Saturday, December 12, 2009

More Than a Match

When I was offered a review copy More Than a Match I thought it would be something to give my teens; rather I found it more aimed at young adults--those at a place in life where they were ready to pick a mate.

From the Publisher: You’ve searched a lifetime for that special person, but how can you be absolutely certain that you’ve found “The One”? And more important, how can you hold on to that love for the rest of your life?

More Than a Match explores the “compatibility factor,” demystifying the science behind matchmaking and giving you the tools you need to find the love you want. You’ll learn how to apply the specifics of good compatibility to a prospective date or mate, as well as how to break things off when you find yourself in the wrong relationship.

But since great relationships aren’t built on compatibility alone, marriage experts Michael and Amy Smalley also delve into the “forever factor,” giving you the skills you need to turn your romance into a lifelong love affair. You’ll learn how to deal with conflict, how to develop a healthy sex life, and how to recover when you inevitably hurt one another.

Fantastic marriages begin long before the exchange of the rings; they start when two people in search of love commit themselves to learning to how to love well…and forever. Because finding and keeping the love of your life is about much
More Than a Match.

From Me: I found the book easy to read and full of good ideas. It had a definite religious bent to it and advises you to marry someone with whom you share religious beliefs. There is one mis-understanding in the book about Catholicism. The book states that one of the authors, a Baptist, had been engaged to marry a Catholic. She wanted the wedding in her church but he said it would have to be in a Catholic church for his Church to recognize it. While it doesn't surprise me that he would have told her that, it was a misunderstanding of the Catholic church's rules. In order for the Catholic Church to consider the marriage they were contemplating to be valid, it would have to take place in a Catholic church or in another location approved by his pastor. It is my understanding that as a general rule most pastors accept the American custom that weddings take place in the church of the bride. However, the couple still has to go through Catholic marriage preparation and the Catholic party has to sign papers indicating that s/he will do her/his best to see to it that the children are raised Catholic. The non-Catholic party has to sign papers acknowledging that s/he knows about the papers signed by the Catholic. That being said, I agree with the authors that mixed-faith marriages have a strikea against them to start.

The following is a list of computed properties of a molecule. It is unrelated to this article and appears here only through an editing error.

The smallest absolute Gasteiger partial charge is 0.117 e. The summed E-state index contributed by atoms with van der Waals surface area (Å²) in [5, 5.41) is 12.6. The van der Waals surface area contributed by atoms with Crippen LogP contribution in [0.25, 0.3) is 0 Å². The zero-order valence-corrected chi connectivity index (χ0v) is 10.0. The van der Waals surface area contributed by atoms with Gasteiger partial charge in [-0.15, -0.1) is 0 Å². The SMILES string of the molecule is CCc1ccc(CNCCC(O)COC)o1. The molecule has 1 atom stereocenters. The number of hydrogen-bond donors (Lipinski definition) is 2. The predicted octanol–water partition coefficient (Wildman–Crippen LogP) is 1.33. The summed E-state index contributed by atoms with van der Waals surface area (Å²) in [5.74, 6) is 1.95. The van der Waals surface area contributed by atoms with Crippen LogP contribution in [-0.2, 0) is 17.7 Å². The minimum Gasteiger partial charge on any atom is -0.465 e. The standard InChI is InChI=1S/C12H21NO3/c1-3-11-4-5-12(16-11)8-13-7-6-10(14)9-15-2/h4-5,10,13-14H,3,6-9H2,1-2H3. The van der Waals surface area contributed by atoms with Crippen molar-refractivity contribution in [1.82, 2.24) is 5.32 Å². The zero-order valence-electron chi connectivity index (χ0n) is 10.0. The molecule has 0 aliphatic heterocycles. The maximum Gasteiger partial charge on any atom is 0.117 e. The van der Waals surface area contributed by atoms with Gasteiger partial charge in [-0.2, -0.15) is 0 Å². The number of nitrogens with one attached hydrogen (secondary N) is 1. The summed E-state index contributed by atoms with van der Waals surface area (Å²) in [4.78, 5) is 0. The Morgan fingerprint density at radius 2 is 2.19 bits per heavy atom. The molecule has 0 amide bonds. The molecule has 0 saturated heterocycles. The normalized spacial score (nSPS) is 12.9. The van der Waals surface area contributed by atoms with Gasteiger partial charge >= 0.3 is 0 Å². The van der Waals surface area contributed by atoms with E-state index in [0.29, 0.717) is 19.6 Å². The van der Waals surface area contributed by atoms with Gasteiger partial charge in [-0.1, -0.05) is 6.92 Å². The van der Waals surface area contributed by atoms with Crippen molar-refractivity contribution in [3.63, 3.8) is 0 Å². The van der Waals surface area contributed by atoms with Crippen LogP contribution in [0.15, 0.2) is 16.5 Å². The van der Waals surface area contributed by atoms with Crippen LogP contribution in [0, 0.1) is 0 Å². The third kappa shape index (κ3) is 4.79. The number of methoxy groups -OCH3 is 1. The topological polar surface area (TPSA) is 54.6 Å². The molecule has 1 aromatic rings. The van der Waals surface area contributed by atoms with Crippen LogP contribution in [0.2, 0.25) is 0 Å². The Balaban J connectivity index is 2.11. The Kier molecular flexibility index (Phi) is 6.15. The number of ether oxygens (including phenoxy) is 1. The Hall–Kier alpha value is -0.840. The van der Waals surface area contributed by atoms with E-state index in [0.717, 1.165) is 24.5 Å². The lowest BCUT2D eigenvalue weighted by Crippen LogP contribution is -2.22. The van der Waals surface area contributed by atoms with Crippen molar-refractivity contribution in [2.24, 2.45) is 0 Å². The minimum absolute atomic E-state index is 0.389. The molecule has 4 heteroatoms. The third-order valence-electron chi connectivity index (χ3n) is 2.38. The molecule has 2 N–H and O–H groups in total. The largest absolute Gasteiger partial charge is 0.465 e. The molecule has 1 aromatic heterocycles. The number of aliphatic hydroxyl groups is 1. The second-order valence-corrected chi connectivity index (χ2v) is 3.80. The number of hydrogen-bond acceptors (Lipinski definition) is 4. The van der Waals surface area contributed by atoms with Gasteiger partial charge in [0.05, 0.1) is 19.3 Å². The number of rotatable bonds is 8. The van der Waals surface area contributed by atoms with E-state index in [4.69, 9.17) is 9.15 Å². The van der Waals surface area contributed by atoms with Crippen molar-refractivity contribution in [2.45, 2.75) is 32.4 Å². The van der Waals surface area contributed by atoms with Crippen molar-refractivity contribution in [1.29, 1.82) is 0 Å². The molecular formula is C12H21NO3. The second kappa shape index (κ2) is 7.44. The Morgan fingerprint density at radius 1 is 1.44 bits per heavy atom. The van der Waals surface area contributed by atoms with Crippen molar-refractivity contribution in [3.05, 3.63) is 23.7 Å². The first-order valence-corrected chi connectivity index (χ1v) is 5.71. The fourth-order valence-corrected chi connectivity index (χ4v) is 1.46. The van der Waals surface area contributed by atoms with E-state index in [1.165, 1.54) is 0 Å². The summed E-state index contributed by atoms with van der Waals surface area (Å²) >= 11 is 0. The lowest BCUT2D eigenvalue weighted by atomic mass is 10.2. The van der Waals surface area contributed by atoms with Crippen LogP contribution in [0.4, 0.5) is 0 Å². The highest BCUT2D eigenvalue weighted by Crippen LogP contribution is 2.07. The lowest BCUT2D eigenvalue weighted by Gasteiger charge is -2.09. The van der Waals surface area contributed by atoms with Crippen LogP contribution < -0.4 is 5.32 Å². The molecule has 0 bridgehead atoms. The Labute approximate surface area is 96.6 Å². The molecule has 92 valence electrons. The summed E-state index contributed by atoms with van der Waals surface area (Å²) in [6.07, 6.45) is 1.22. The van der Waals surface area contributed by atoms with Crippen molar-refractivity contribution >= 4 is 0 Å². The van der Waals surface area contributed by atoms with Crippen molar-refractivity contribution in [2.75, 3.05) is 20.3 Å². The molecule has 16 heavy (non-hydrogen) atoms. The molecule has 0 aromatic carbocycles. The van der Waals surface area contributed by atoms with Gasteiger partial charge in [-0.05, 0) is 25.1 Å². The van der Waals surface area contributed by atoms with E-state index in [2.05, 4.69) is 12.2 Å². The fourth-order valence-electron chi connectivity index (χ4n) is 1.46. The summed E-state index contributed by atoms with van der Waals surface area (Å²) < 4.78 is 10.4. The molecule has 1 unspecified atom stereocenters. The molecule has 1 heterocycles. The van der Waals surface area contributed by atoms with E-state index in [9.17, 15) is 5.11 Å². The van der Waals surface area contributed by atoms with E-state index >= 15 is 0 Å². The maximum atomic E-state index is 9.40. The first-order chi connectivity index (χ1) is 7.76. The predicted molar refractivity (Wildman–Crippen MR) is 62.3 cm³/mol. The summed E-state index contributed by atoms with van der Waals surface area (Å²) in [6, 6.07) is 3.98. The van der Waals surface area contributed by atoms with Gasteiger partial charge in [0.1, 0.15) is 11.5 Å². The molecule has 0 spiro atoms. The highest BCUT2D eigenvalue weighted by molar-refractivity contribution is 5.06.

If you are a young adult looking for a mate, or trying to decide if a particular person is for you, I'd recommend this book.


  1. Interesting thought- but not true in my diocese. Many young adults have been told that IF they are not married in the Catholic Church they are not in a sacramental marriage. Do you have a citation that could be used in arguing the point? I know a young couple, right now, who are having a difficult time with father over this "rule".

  2. Here is a citation to Canon Law
    Can. 1118 §1. A marriage between Catholics or between a Catholic party and a non-Catholic baptized party is to be celebrated in a parish church. It can be celebrated in another church or oratory with the permission of the local ordinary or pastor.

    §2. The local ordinary can permit a marriage to be celebrated in another suitable place.

    §3. A marriage between a Catholic party and a non-baptized party can be celebrated in a church or in another suitable place.

    In other words, it looks like it is up to the bishop, and I guess some bishops are more open than others. The Code of Canon Law also says that a dispensation from the bishop is required in order to marry a non-Catholic.

    These couples of whom you speak, were they told they had to marry in "the" Church or in "a" church? In other words, were they told that even if they were willing to prepare for marriage as a Catholic, they could not have the wedding in another place; or were they told that they had to follow the Church's rules for marriage?


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